Threshold Logic Gene Regulatory Networks
ABSTRACT Gene regulation is an important modeling problem in biology. The deluge of data generated by improved techniques of gene sequencing will not be of much use until we develop accurate and efficient gene regulatory network (GRN) models. In this paper a novel threshold logic gene regulatory model is proposed. This model has been demonstrated to be powerful enough to explain gene interaction and cellular processes. A novel programmable hardware implementation to speed up the gene network simulation is presented. Some insights into the extension of this model are provided.
Article: Field Programmable Gate-ArraysIEEE Design and Test of Computers 02/1998; · 1.62 Impact Factor
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ABSTRACT: MOTIVATION: Our goal is to construct a model for genetic regulatory networks such that the model class: (i) incorporates rule-based dependencies between genes; (ii) allows the systematic study of global network dynamics; (iii) is able to cope with uncertainty, both in the data and the model selection; and (iv) permits the quantification of the relative influence and sensitivity of genes in their interactions with other genes. RESULTS: We introduce Probabilistic Boolean Networks (PBN) that share the appealing rule-based properties of Boolean networks, but are robust in the face of uncertainty. We show how the dynamics of these networks can be studied in the probabilistic context of Markov chains, with standard Boolean networks being special cases. Then, we discuss the relationship between PBNs and Bayesian networks--a family of graphical models that explicitly represent probabilistic relationships between variables. We show how probabilistic dependencies between a gene and its parent genes, constituting the basic building blocks of Bayesian networks, can be obtained from PBNs. Finally, we present methods for quantifying the influence of genes on other genes, within the context of PBNs. Examples illustrating the above concepts are presented throughout the paper.Bioinformatics 03/2002; 18(2):261-74. · 5.32 Impact Factor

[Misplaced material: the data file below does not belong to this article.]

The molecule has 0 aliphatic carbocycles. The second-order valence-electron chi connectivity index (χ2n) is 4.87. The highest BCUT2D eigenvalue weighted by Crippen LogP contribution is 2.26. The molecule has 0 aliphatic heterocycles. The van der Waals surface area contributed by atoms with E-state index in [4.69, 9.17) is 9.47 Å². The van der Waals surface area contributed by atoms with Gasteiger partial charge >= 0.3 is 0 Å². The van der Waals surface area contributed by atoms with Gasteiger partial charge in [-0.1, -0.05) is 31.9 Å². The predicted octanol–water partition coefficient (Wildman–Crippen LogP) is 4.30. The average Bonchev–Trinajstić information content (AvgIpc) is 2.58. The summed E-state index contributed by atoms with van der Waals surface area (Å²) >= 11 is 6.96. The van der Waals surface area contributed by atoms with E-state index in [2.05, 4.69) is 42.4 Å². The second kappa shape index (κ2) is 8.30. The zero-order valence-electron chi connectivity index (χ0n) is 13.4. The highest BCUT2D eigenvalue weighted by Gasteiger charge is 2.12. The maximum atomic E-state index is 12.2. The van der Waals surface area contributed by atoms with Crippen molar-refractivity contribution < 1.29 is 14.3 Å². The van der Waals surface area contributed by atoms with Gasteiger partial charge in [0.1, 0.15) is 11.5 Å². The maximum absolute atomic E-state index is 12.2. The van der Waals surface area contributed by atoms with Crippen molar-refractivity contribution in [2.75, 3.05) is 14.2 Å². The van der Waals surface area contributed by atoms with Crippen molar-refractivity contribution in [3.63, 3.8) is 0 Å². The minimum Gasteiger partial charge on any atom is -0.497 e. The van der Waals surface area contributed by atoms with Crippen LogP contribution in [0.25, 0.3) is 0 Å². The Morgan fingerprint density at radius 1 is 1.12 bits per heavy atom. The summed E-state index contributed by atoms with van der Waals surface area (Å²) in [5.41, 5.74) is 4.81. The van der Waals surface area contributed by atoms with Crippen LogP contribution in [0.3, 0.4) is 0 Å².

Article: A natural class of robust networks.[Show abstract] [Hide abstract]
ABSTRACT: As biological studies shift from molecular description to system analysis we need to identify the design principles of large intracellular networks. In particular, without knowing the molecular details, we want to determine how cells reliably perform essential intracellular tasks. Recent analyses of signaling pathways and regulatory transcription networks have revealed a common network architecture, termed scale-free topology. Although the structural properties of such networks have been thoroughly studied, their dynamical properties remain largely unexplored. We present a prototype for the study of dynamical systems to predict the functional robustness of intracellular networks against variations of their internal parameters. We demonstrate that the dynamical robustness of these complex networks is a direct consequence of their scale-free topology. By contrast, networks with homogeneous random topologies require fine-tuning of their internal parameters to sustain stable dynamical activity. Considering the ubiquity of scale-free networks in nature, we hypothesize that this topology is not only the result of aggregation processes such as preferential attachment; it may also be the result of evolutionary selective processes.Proceedings of the National Academy of Sciences 08/2003; 100(15):8710-4. · 9.81 Impact Factor